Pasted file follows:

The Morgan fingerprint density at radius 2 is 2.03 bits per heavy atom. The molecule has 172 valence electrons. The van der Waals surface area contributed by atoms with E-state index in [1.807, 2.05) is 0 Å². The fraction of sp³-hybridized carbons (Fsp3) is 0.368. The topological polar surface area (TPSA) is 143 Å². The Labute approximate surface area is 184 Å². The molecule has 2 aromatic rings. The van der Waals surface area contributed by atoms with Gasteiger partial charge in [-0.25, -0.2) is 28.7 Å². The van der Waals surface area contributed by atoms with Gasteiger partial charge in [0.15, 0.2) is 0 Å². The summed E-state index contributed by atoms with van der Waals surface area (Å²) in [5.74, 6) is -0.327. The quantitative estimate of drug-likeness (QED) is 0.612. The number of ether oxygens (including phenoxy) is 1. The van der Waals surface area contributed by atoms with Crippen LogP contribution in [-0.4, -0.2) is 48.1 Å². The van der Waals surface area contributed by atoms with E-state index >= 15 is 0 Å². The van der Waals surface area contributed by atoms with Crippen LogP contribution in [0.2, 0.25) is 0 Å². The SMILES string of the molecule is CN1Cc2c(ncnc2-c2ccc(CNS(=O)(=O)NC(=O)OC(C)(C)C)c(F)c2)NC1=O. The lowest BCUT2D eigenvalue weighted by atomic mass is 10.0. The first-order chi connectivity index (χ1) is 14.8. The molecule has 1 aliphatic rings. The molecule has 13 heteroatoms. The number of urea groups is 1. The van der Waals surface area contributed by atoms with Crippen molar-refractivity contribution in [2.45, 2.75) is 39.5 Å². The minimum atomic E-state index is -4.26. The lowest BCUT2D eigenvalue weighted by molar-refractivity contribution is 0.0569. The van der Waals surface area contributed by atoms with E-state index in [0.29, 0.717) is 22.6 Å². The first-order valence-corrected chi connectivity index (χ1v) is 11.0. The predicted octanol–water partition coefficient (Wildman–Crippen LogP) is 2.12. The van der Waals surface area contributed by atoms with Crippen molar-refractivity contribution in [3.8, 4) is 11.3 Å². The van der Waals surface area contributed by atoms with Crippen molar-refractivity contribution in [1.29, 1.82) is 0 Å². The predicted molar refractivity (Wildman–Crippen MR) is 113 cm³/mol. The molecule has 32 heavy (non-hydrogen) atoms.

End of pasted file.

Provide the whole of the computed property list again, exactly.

The Morgan fingerprint density at radius 2 is 2.03 bits per heavy atom. The molecule has 172 valence electrons. The van der Waals surface area contributed by atoms with E-state index in [1.807, 2.05) is 0 Å². The fraction of sp³-hybridized carbons (Fsp3) is 0.368. The topological polar surface area (TPSA) is 143 Å². The Labute approximate surface area is 184 Å². The molecule has 2 aromatic rings. The van der Waals surface area contributed by atoms with Gasteiger partial charge in [-0.25, -0.2) is 28.7 Å². The van der Waals surface area contributed by atoms with Gasteiger partial charge in [0.15, 0.2) is 0 Å². The summed E-state index contributed by atoms with van der Waals surface area (Å²) in [5.74, 6) is -0.327. The quantitative estimate of drug-likeness (QED) is 0.612. The number of ether oxygens (including phenoxy) is 1. The van der Waals surface area contributed by atoms with Crippen LogP contribution in [-0.4, -0.2) is 48.1 Å². The van der Waals surface area contributed by atoms with E-state index >= 15 is 0 Å². The van der Waals surface area contributed by atoms with Crippen LogP contribution in [0.2, 0.25) is 0 Å². The SMILES string of the molecule is CN1Cc2c(ncnc2-c2ccc(CNS(=O)(=O)NC(=O)OC(C)(C)C)c(F)c2)NC1=O. The lowest BCUT2D eigenvalue weighted by atomic mass is 10.0. The first-order chi connectivity index (χ1) is 14.8. The molecule has 1 aliphatic rings. The molecule has 13 heteroatoms. The number of urea groups is 1. The van der Waals surface area contributed by atoms with Crippen molar-refractivity contribution in [2.45, 2.75) is 39.5 Å². The minimum atomic E-state index is -4.26. The lowest BCUT2D eigenvalue weighted by molar-refractivity contribution is 0.0569. The van der Waals surface area contributed by atoms with E-state index in [0.29, 0.717) is 22.6 Å². The first-order valence-corrected chi connectivity index (χ1v) is 11.0. The predicted octanol–water partition coefficient (Wildman–Crippen LogP) is 2.12. The van der Waals surface area contributed by atoms with Crippen molar-refractivity contribution in [3.8, 4) is 11.3 Å². The van der Waals surface area contributed by atoms with Crippen molar-refractivity contribution in [1.29, 1.82) is 0 Å². The predicted molar refractivity (Wildman–Crippen MR) is 113 cm³/mol. The molecule has 32 heavy (non-hydrogen) atoms.